Every once in a while, as a way to save money, I like to go back and reshoot toys that I've had for awhile and used when I was really trying to discover where I wanted to go as a photographer. This has two distinct benefits beyond obviously helping my wallet (it's the Blue Demon one); 1) I have a way to measure how far I've come and 2) It keeps April from killing me due to the large number of toys floating around the apartment.
Let's take a look at the original.
The first things that stick out to me is that the figures are in stark contrast to their backdrops. In the most recent, the pagodas are extremely bokeh'd, while Pei Mei himself is in sharp focus. That does not a good toy picture make. I'm wondering if next time I should move the figure closer to the backdrop or if next time use a background that is more defined?
But that brings me to the problem I have with the second photo; both the character and background are crystal clear (not to mention the background is from a video game. My bad). So much so that you can tell they are two distinct things. I suppose a slight Gaussian blur in Photoshop would take care of that, but it's still hard to shake the fact that both are in equal focus. The viewer has no sense of perspective relative to Pei Mei or the temple, and I'm not convinced that a little blur would completely fix it.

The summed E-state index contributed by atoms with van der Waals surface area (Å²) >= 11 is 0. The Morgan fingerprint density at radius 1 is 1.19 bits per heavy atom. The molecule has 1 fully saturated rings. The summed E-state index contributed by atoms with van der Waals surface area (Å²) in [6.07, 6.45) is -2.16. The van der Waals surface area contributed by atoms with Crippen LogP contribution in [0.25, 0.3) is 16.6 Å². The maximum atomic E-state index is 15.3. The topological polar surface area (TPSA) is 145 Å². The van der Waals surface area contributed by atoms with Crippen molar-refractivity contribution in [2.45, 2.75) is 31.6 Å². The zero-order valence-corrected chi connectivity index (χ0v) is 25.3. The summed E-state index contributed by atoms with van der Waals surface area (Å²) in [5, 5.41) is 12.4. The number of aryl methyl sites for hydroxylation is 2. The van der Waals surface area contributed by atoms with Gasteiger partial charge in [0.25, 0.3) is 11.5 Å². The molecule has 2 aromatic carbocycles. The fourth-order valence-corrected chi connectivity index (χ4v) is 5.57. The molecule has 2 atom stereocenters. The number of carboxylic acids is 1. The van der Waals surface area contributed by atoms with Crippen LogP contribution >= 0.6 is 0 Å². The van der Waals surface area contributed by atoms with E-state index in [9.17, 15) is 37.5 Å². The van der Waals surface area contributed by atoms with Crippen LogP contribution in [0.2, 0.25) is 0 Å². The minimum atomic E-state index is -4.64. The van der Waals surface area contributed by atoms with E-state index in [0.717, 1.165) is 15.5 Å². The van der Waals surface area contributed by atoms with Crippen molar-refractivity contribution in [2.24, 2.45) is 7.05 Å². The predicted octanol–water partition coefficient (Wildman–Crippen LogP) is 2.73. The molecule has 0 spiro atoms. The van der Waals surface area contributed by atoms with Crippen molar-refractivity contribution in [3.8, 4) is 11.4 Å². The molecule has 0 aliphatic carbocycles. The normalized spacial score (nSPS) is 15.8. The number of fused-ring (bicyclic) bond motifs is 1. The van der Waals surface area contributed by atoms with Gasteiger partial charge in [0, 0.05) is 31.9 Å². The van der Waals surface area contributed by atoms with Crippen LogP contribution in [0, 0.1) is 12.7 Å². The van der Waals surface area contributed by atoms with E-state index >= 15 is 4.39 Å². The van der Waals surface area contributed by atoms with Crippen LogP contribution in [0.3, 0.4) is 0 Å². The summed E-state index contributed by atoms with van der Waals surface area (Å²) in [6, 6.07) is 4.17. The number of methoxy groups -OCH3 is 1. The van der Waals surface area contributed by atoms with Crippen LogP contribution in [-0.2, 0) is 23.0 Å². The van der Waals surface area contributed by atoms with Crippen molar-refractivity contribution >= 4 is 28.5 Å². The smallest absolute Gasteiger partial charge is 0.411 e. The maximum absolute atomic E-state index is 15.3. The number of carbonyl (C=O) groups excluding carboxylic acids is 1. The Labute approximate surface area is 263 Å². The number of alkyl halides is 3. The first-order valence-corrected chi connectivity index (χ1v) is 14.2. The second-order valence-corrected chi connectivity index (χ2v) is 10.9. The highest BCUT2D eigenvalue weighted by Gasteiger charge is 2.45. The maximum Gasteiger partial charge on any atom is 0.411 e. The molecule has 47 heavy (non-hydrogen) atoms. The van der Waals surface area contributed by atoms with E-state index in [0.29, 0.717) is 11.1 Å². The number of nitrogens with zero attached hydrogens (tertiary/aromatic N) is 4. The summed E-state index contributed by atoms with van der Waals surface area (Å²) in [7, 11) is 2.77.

I'm left with the notion that, despite my reluctance, I'm going to have to start building sets. If I want Pei Mei to stand in front of a temple surrounded by trees, I'm going to have to create that world. Doing so gives me a lot of freedom in how I set up my shot and lets me flex some different creative muscles that have been sadly wasting away these past few years. I used to be fairly good at it, though.
So what has all this taught me?
I need more practice.
Background provided by Steve Webel through a Creative Commons license